For many investors, having full control and owning the asset outright holds major appeal. You decide what markets and assets to invest in, how much debt to employ, whether to manage yourself or use a professional property manager, and you sign off on big decisions such as when to make capital improvements or sell properties. While direct investing can take a bit more effort, the payoff could be higher returns and some insulation from the volatility of the stock market.
Immediate liquidity is perhaps the single greatest advantage of owning shares in a REIT. Like any other stock, it can be sold through your brokerage account at a market-clearing price at a relatively low cost. Depending on the type of assets, selling real estate that you own directly takes more time and can have much higher transaction costs if you sell through traditional brokerage channels.
Low Minimum Investment
While you can buy a REIT share for $10 or less, it, of course, takes more capital to own properties directly. For example, in order to qualify for attractive financing to purchase investment homes, you typically need to put down at least 20% of the value of the home. Additionally, if you are concerned about the potential for expenses to be higher than your revenues in a particular month due to non-recurring expenses or maintenance, it is a good practice to maintain a contingency “slush fund" of 1-2% of the total purchase price for general repairs and times when the property may be between tenants. If you are looking to get some exposure to the real estate industry and want to dip your toe in the water, REITs are a great way to get started.
REITs offer geographic and asset-level diversification. Most specialize in a specific type of property, which means you can own shares in office buildings, single-family rental homes, apartments, hotels, self-storage units and more. As a direct investor, achieving that level of diversification is challenging without substantial capital upfront. Some investors mitigate this risk by purchasing multiple properties and/or buying in markets where they do not reside in order to ensure all of their eggs are not in one basket.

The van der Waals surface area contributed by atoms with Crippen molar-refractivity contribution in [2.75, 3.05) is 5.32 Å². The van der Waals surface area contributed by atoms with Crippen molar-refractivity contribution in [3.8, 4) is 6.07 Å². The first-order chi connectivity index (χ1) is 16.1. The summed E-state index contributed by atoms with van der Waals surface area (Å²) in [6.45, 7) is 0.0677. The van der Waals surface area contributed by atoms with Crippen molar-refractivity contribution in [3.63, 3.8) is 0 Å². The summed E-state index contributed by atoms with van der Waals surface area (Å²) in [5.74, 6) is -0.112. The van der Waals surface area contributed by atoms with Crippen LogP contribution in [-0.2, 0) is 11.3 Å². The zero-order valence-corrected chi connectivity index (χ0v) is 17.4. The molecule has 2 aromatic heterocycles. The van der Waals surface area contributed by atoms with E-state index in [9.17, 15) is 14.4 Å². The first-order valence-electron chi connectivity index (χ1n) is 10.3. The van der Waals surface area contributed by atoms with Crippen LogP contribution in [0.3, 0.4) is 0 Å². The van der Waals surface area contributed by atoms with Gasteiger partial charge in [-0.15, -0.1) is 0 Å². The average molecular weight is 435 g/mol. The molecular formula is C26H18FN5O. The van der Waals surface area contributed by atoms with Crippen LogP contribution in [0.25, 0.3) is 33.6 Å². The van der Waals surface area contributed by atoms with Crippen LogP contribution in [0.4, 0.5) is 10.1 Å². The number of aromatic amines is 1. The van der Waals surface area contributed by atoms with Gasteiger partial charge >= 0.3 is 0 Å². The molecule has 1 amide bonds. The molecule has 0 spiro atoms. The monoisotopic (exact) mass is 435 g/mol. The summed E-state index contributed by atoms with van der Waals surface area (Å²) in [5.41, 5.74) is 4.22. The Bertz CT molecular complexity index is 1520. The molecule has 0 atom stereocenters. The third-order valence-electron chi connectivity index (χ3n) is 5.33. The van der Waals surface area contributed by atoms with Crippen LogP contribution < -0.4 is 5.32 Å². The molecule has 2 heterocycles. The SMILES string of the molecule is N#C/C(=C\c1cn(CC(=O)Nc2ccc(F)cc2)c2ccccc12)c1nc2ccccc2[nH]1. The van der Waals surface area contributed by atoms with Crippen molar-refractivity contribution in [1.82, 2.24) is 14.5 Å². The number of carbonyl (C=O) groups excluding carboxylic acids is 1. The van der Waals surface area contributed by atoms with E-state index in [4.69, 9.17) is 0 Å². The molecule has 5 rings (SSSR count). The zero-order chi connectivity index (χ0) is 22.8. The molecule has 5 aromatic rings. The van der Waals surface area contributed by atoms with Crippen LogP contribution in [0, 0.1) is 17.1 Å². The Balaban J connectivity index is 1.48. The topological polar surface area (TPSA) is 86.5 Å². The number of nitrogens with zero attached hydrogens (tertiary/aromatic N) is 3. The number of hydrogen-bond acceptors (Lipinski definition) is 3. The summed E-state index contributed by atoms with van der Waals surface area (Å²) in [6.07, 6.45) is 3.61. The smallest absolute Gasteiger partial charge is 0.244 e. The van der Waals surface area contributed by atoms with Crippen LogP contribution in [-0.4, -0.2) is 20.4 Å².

REITs require no oversight on your part since management is outsourced to professionals and field experts. While some investors crave more control and direct exposure to hard assets — and the potentially outsized returns that can be generated with this strategy — others will find the passive nature of investing in REITs or other private real estate funds more attractive if they are looking for a completely hands-off solution.
Whether it’s direct investment, buying shares in a REIT, house hacking, house flipping or even working for sweat equity, there are many paths to becoming a real estate investor. All of them have pros and cons and varying degrees of risk and reward(you have to do your homework and treat it as a business). Rather than ask “which is best?” start by asking “which is best for me?” I find having a combination of direct investment and REIT ownership works well as a strategy to get balanced exposure across geographies and property types.
For reference, I own shares of XRE and VRE in the Canadian market. I also own a few International REITs